Bohemian Foundation team triumph in the Netherlands
The Bohemian Foundation finds great suceess picking up winning medals at an international tournament.
The Bohemian Foundation was representing Ireland at Euro Football Norgerhaven, a unique 7-a-side tournament that took place at an open prison in the Dutch village of Veenhuizen. The tournament was made up of teams from soccer foundations in Germany, Norway, UK, Belgium and the Netherlands, and the fans were mostly inmates of Norgerhaven Prison. Many of the players taking part were former prisoners who use soccer as part of their rehabilitation, while some were from disadvantaged communities who had turned their lives around through sport. Others were former internationals, like Glenn Helder, who played four times for Holland and was George Graham’s last signing for Arsenal before the arrival of Arsene Wenger. What they had in common was a desire to give something back to sport, and collectively the teams had much to prove at Norgerhaven. The Irish team had the smallest squad of the tournament, with only seven players available, but Bohemian Foundation President, Thomas Hynes, says what they lacked in numbers they made up for in talent and confidence. “They’re Northside lads mostly from Ballymun who play together in the Leinster League,” he told Northside People. “A lot of them would have grown up together and gone to the same schools.”
“They play as the Bohemian Foundation team in all the tournaments and exhibition games we’re involved in. I was worried about how we’d get on in the tournament but the lads were convinced from the start that they’d win.”
The 12-team tournament involved two groups of six teams with the top two progressing to the semi-finals. The small Irish squad was supplemented by super subs, 46-year-old coach Kenneth Coakley and Bohemian Foundation community director Jeff Conway. As the tournament progressed, other teams and the crowd began to sit up and take notice of the Bohemian Foundation team as win followed win. They progressed through their group unbeaten, with keeper Graham Bedford pulling off a series of fantastic saves, and an impressive German side was disposed of in the semi-final. The Irish team then won the tournament in a tight final against a Norwegian side thanks to a late winner from Karl McMahon, who was the competition’s top scorer. “The standard of the games was really high and they were all really tight,” said Hynes.“When we got to the final everybody there was convinced we were going to be beaten. The place went silent when Karl scored. It was brilliant.”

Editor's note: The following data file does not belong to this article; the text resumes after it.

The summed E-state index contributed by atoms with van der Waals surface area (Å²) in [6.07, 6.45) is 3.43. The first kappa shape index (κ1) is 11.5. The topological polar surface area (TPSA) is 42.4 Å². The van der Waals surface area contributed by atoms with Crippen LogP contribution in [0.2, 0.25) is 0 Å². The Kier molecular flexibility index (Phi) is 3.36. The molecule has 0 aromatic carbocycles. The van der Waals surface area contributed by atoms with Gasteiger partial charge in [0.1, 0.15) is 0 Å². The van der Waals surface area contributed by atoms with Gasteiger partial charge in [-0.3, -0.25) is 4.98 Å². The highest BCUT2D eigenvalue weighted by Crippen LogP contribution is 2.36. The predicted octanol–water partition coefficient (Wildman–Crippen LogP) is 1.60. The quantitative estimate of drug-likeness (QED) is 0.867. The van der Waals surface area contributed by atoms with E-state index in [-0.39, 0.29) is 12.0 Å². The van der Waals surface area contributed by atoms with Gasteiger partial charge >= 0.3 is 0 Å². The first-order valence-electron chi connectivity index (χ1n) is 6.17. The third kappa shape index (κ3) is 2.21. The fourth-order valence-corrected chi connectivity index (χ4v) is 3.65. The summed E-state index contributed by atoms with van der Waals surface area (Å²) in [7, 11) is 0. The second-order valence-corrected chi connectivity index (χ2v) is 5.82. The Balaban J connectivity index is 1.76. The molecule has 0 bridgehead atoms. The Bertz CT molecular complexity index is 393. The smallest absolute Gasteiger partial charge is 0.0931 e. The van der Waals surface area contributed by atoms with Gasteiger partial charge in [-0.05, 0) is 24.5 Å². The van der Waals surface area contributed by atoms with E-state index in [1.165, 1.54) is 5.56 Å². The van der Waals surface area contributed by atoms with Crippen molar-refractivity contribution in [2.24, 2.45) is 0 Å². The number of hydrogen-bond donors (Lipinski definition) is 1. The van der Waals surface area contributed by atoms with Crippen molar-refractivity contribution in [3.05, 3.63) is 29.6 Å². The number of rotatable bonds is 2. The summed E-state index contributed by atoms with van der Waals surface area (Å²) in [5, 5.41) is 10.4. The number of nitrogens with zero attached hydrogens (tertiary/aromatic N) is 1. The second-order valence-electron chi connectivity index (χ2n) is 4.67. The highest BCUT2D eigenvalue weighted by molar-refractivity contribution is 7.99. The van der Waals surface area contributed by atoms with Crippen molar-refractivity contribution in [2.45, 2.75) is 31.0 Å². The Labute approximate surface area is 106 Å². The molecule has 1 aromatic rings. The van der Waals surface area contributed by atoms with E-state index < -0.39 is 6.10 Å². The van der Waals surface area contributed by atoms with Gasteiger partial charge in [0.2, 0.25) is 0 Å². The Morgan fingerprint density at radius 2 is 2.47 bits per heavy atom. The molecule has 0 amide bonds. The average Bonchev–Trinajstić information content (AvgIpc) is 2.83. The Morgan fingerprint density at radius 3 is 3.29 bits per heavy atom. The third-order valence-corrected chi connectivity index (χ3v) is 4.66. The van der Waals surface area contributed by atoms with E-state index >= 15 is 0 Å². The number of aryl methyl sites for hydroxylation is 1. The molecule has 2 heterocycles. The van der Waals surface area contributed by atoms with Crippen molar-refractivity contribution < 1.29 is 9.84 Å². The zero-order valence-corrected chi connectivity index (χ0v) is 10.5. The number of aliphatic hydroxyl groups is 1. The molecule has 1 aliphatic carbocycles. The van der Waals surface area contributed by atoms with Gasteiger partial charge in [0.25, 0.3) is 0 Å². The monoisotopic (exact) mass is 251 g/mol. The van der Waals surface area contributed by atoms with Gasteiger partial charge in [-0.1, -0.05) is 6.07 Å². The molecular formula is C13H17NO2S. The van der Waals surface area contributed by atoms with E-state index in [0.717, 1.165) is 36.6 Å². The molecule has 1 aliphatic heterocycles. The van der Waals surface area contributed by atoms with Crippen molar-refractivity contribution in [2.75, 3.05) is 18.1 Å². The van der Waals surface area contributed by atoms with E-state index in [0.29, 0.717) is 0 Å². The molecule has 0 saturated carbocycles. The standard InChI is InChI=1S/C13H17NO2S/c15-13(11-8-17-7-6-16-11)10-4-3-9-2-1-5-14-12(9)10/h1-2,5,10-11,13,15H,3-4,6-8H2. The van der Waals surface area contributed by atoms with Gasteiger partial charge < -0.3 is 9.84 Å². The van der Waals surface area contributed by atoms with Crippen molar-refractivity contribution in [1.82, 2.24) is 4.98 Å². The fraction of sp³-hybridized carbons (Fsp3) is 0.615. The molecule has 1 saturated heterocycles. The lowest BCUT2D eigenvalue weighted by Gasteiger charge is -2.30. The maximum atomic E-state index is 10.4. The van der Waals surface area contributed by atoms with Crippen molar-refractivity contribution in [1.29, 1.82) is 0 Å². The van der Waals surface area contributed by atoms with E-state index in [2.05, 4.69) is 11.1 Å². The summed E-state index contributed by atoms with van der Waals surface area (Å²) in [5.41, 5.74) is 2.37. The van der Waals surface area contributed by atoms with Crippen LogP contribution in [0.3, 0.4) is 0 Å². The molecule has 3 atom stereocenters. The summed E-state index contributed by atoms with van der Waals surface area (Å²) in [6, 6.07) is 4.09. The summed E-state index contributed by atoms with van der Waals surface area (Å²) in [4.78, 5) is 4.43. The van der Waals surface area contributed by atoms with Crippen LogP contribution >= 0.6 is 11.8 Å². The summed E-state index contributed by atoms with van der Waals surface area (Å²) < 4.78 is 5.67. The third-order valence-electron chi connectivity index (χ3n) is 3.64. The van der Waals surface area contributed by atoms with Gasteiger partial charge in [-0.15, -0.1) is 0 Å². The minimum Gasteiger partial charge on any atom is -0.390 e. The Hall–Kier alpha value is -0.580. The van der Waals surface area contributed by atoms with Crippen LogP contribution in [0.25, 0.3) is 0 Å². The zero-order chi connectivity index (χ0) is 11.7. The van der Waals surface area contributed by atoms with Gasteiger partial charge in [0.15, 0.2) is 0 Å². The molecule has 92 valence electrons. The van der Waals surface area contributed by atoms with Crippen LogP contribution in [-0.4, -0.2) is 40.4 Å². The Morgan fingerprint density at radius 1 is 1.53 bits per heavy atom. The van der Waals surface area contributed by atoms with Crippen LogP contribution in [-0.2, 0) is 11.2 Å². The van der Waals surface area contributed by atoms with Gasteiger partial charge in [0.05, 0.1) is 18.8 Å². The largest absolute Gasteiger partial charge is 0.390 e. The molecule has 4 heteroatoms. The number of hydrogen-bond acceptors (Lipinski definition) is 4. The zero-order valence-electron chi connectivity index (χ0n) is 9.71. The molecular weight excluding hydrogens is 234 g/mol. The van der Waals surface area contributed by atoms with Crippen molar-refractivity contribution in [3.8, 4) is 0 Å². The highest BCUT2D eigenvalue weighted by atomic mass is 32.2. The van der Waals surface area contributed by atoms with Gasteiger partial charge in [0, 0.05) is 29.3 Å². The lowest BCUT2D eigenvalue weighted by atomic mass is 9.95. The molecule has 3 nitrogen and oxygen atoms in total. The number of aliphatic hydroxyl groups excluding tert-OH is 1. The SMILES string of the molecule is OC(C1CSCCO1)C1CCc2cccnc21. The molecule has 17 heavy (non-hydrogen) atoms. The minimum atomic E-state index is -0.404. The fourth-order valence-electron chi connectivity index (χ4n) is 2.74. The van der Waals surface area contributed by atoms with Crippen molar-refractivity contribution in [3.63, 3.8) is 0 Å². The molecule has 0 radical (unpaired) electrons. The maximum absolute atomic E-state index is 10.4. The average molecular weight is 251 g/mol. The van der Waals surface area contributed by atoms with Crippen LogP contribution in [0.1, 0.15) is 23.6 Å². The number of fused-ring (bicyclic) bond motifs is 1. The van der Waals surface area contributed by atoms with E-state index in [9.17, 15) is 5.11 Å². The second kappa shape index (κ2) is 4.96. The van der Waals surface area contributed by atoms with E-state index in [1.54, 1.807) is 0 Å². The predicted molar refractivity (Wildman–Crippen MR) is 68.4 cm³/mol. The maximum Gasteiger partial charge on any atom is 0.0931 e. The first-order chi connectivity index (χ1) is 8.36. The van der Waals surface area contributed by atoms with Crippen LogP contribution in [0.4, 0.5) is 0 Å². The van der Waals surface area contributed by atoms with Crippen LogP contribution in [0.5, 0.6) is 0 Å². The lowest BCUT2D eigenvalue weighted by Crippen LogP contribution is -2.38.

“It was very nice because we were presented with the Irish flag and they played Amhrán na bhFiann. It was a wonderful moment for the team. I’m sure some of them never thought they’d be representing their country at an international tournament.”
“The lads did really well and I think the authorities over there were impressed with both the team and the work the Bohemian Foundation does. We’ve been invited back next year to defend the trophy.” Hynes says Irish representation at the tournament, which attracted attention from the Dutch media, is thanks to Mountjoy Prison, where the Foundation regularly brings over Bohs players to coach inmates.
“We were greatly helped by the Governor of Mountjoy who gave us a generous donation that allowed us to bring the team over to Holland and we’re very thankful for that,” he said.
The Bohemian Foundation is an independent non-profit organisation intent on improving the health and well-being of its North Dublin community.
We share this article by Jack Gleeson for the Bohemian Foundation, which was reproduced courtesy of the Northside People.